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Plant is symbol of the storm

December 1, 2011
By Stephanie Bethke-DeJaeghere , Marshall Independent

I am still experiencing some rare, small victories from this past July storm.

We were lucky that no one lost their life to the storm, but we still have many remaining cleaning up days left after the mess and I see so many trees and buildings that are yet in need of some of our TLC. I have one plant that passed this muster as far as standing up to the storm and remaining strong.

You see, I only heard about the storm coming while I was in Marshall grocery shopping with two of my three children. We looked to the west and decided that any shopping that remained needed to wait and we headed for home.

I made it home just in time to unload the groceries and then to send my children downstairs until the storm had passed.

My houseplants had to tough it out this time around. I did not have enough time to move them to the garage so there they sat in the garden. I did lose a few, but most survived, including one in particular that will forever remain a symbol of the storm. The plant, a Thanksgiving cactus, has been blooming for the past week, in its glorious peachy pink to red colored flowers. I have never seen so many flowers on this plant, ever. This is made ever so much interesting by the fact that it had been tumbled over the ground and just about flew out into the pasture surrounding our farm. The plant, quite literally, grew wings and flew.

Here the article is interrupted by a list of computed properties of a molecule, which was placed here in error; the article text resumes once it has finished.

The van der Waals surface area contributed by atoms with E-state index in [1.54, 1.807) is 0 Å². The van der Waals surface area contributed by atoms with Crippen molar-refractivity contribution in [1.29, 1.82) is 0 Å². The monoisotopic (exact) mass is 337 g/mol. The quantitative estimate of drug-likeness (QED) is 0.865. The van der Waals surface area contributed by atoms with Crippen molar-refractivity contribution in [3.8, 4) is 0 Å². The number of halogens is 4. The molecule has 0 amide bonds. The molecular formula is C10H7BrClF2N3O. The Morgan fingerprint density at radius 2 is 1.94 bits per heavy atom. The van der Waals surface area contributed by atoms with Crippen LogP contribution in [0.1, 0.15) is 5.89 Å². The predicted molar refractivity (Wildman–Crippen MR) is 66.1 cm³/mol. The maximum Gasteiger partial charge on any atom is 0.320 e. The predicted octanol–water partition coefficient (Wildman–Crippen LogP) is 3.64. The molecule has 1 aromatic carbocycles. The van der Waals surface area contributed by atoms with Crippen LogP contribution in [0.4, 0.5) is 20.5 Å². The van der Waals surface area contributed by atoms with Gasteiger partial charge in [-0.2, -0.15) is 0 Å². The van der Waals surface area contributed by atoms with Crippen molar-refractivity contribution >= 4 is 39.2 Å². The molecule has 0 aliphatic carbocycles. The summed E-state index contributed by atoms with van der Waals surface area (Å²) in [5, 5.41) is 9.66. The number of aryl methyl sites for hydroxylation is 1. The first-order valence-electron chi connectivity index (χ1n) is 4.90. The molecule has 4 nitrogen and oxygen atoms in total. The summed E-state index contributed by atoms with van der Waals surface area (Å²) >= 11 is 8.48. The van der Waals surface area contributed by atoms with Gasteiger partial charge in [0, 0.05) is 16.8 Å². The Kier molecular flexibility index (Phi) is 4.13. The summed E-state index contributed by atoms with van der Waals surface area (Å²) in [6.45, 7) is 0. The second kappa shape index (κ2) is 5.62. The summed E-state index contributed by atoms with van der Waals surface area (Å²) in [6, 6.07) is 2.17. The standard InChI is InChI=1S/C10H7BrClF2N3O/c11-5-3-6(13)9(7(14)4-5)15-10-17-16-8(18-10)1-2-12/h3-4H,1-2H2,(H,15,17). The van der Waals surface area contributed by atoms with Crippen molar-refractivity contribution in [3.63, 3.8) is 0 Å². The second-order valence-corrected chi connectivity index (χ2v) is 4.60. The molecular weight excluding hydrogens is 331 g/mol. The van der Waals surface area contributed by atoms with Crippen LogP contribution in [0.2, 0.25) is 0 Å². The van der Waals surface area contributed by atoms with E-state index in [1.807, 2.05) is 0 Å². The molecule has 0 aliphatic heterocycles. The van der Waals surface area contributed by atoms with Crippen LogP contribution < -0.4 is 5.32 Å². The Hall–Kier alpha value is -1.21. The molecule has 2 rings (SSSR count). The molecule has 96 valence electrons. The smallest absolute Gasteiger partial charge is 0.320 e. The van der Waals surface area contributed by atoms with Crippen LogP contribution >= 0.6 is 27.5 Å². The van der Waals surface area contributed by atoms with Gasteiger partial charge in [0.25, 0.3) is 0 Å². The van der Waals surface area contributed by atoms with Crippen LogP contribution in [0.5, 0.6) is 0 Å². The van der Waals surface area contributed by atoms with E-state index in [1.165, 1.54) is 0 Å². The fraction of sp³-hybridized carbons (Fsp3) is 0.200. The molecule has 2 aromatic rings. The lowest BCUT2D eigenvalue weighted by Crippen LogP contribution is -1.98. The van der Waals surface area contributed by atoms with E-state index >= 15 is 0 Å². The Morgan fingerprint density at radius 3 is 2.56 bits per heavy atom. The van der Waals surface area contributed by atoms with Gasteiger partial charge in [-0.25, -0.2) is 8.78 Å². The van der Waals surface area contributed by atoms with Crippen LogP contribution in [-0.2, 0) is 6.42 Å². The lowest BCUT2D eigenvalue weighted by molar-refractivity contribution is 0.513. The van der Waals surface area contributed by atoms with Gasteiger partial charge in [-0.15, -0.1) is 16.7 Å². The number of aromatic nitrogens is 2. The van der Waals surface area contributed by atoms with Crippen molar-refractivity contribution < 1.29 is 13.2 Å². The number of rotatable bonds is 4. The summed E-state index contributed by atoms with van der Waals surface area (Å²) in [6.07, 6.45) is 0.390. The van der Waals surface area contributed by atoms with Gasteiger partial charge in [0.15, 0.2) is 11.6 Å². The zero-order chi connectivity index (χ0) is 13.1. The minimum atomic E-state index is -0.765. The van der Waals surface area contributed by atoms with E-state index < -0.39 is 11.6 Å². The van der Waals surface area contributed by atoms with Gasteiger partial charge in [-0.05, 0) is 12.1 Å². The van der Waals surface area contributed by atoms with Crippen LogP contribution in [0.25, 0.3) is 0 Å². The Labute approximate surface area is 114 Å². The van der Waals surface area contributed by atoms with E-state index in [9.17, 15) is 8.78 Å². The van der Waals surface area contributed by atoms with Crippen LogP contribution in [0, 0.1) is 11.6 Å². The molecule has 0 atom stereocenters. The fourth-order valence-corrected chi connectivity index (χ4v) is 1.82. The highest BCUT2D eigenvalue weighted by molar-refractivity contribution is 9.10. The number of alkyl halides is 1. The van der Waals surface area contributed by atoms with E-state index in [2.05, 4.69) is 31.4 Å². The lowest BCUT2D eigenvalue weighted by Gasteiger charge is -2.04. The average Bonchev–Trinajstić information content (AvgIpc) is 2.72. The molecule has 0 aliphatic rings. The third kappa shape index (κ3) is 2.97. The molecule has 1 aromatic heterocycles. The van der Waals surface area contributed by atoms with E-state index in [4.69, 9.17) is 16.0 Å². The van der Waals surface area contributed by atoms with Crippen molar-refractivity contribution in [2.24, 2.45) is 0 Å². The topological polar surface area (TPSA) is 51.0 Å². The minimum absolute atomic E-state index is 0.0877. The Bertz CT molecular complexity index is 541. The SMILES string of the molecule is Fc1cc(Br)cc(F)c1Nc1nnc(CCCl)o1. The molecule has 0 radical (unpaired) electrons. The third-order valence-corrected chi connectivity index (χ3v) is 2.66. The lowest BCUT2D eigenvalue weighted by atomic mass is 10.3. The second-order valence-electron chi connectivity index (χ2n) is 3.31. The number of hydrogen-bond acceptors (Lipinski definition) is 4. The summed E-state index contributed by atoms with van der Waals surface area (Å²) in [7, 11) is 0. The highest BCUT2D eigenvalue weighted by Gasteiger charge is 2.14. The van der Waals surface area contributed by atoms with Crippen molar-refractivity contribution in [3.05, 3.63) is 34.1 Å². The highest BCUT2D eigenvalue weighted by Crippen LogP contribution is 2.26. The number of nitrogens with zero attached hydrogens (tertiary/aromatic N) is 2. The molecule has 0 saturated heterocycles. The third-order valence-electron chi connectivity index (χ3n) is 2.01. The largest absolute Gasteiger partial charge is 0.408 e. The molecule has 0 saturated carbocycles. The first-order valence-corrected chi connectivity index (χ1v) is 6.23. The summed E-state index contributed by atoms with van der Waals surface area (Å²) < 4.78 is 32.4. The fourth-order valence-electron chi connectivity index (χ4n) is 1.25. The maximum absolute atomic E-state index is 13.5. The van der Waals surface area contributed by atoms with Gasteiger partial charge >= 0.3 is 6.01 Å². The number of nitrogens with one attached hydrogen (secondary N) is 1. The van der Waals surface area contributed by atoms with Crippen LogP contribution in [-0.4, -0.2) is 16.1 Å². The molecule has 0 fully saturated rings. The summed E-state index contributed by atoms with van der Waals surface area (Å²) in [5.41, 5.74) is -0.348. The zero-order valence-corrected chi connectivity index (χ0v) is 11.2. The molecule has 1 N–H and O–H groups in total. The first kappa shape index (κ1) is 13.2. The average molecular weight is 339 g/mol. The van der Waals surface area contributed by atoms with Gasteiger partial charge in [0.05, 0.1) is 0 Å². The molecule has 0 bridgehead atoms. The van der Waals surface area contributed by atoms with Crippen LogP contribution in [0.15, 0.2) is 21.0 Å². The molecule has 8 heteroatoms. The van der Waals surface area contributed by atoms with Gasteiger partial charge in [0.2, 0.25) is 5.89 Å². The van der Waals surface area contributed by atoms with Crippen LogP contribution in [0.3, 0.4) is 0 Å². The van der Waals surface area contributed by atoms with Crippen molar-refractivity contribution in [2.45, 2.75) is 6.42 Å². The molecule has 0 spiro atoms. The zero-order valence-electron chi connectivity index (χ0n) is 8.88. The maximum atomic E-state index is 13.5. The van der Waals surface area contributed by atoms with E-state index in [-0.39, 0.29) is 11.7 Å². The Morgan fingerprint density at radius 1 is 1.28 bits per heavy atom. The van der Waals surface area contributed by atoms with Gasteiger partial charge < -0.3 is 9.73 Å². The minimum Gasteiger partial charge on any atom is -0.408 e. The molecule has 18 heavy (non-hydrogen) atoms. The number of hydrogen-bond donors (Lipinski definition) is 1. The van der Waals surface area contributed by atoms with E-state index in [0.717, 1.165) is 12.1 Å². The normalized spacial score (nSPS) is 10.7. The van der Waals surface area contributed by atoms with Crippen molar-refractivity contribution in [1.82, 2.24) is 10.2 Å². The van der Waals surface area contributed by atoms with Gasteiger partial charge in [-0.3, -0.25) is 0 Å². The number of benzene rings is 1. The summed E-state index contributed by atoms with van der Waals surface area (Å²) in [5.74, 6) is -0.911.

I had found it up against the fence line which was its last resting place where it became entangled in old tumbleweeds. This was the plants saving grace. If it had flown any higher, it surely would have been found in two counties over. The plant may have been saved to some degree or another but, of course, was badly beaten up. Generally speaking, Thanksgiving cactus plants or Christmas cactus plants really like to be outdoors for most of the summer months, until it gets cold enough to freeze. I bring them indoors into the basement for a good month and start to water them more regularly. I moved them upstairs and they, in turn, start to set buds and then flower. Especially at this time of the year, it is particularly wonderful to have beautiful, breathtaking flowers to alleviate the changing of the seasons and, in particular, the shorter day length period. The shorter days are what also help the plants to begin to set their buds and bloom each year.

I have had the Thanksgiving cactus for about 10 years, while the other Christmas cactus plants I have had for a little over 15 years. They, too, made it through the storm which was also a wonderful thing because I might have had them for a short time compared to the people who gave me two plants in particular.

They had the Christmas cactus plants for over 60 plus years. The one plant is only a third of the original plant which was dividing among friends. What a wonderful treasure to have. The Christmas cactus plants are now sending out their first buds of the year, getting ready to bloom just before Christmas this year.

It is another Christmas miracle.

For more information on gardening, you can reach me at Stephanie@starpoint.net

 
 

 

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